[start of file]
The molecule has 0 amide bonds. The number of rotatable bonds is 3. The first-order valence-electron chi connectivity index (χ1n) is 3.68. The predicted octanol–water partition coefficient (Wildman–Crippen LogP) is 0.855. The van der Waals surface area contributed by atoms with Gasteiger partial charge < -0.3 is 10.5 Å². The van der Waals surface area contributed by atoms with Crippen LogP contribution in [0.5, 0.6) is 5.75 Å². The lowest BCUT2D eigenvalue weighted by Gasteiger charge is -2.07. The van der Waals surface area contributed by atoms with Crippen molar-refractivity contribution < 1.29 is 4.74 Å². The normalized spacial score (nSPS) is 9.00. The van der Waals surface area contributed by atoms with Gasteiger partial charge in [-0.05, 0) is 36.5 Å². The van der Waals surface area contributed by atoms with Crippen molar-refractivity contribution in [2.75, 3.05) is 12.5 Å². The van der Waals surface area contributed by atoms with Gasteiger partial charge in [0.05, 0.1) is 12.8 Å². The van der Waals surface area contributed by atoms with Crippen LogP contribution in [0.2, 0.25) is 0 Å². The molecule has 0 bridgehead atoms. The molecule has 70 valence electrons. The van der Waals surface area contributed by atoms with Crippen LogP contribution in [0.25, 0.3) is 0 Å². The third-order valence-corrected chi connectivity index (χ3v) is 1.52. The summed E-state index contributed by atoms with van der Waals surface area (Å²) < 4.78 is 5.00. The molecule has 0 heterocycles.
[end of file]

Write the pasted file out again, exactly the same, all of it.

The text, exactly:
The molecule has 0 amide bonds. The number of rotatable bonds is 3. The first-order valence-electron chi connectivity index (χ1n) is 3.68. The predicted octanol–water partition coefficient (Wildman–Crippen LogP) is 0.855. The van der Waals surface area contributed by atoms with Gasteiger partial charge < -0.3 is 10.5 Å². The van der Waals surface area contributed by atoms with Crippen LogP contribution in [0.5, 0.6) is 5.75 Å². The lowest BCUT2D eigenvalue weighted by Gasteiger charge is -2.07. The van der Waals surface area contributed by atoms with Crippen molar-refractivity contribution < 1.29 is 4.74 Å². The normalized spacial score (nSPS) is 9.00. The van der Waals surface area contributed by atoms with Gasteiger partial charge in [-0.05, 0) is 36.5 Å². The van der Waals surface area contributed by atoms with Crippen molar-refractivity contribution in [2.75, 3.05) is 12.5 Å². The van der Waals surface area contributed by atoms with Gasteiger partial charge in [0.05, 0.1) is 12.8 Å². The van der Waals surface area contributed by atoms with Crippen LogP contribution in [0.2, 0.25) is 0 Å². The molecule has 0 bridgehead atoms. The molecule has 70 valence electrons. The van der Waals surface area contributed by atoms with Crippen LogP contribution in [0.25, 0.3) is 0 Å². The third-order valence-corrected chi connectivity index (χ3v) is 1.52. The summed E-state index contributed by atoms with van der Waals surface area (Å²) < 4.78 is 5.00. The molecule has 0 heterocycles.